Isovaline attenuates epileptiform activity and seizure behavior in 4-aminopyridine treated rats

Wilson Yu, Autumn B. Smith, Julie Pilitsis, Damian S. Shin

Research output: Contribution to journalArticlepeer-review

9 Scopus citations


Epilepsy is the most common neurological disorder in the world and although there are various treatment options available, 30% of patients remain intractable. Current antiepileptic drugs (AEDs) provide efficacy primarily by decreasing excitation or increasing inhibition in the seizing brain. Isovaline, a unique amino acid, was shown to attenuate seizure-like events (SLEs) in two in vitro hippocampal seizure models by selectively increasing the activity of interneurons, but not pyramidal neurons. Here, we demonstrate that 4-aminopyridine (4-AP) induced hippocampal epileptiform activity in vivo and seizing behavior, which were attenuated with intravenous (IV) isovaline treatment. We are the first to demonstrate that isovaline has potential as an AED and a conceptual framework for managing epilepsy could revolve around its novel mechanism of action.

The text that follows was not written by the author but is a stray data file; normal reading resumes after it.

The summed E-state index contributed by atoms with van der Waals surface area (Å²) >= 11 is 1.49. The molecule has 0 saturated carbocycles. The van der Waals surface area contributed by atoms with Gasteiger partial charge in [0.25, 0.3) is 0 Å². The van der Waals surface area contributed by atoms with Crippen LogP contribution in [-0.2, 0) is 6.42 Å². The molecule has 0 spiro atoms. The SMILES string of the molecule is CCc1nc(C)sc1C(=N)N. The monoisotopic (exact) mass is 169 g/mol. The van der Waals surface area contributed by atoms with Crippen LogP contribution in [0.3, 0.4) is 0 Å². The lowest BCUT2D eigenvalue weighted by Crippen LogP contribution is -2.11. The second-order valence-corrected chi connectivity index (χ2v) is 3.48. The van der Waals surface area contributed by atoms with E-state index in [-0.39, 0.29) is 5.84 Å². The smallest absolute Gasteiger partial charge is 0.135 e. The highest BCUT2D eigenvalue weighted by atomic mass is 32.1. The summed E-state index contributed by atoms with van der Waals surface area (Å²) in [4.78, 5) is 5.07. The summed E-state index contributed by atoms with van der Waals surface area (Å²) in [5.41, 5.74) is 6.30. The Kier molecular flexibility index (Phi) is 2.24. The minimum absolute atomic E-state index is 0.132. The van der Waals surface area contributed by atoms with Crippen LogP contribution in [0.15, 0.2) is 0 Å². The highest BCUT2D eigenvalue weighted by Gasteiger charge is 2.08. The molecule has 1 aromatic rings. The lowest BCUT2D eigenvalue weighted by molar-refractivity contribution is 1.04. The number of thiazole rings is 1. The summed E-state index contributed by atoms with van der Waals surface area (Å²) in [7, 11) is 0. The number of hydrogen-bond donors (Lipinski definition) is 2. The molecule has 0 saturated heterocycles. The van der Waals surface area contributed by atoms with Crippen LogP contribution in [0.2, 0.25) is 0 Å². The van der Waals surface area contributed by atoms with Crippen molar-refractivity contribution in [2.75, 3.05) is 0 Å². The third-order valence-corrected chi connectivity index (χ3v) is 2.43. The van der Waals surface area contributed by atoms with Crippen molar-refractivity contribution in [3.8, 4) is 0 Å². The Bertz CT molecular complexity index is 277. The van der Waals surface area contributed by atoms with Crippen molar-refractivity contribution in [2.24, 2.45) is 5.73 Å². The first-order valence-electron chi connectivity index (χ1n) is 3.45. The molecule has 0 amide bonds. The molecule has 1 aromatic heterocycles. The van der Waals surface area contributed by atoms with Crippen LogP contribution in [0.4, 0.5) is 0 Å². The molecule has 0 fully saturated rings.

Original languageEnglish (US)
Pages (from-to)331-335
Number of pages5
JournalEpilepsy Research
Issue number2
StatePublished - Feb 2014

Bibliographical note

Funding Information:
Some of the work was supported by the Epilepsy Research Foundation.


  • Anticonvulsant
  • Antiepileptic drug
  • Epilepsy
  • Hippocampus
  • Seizure


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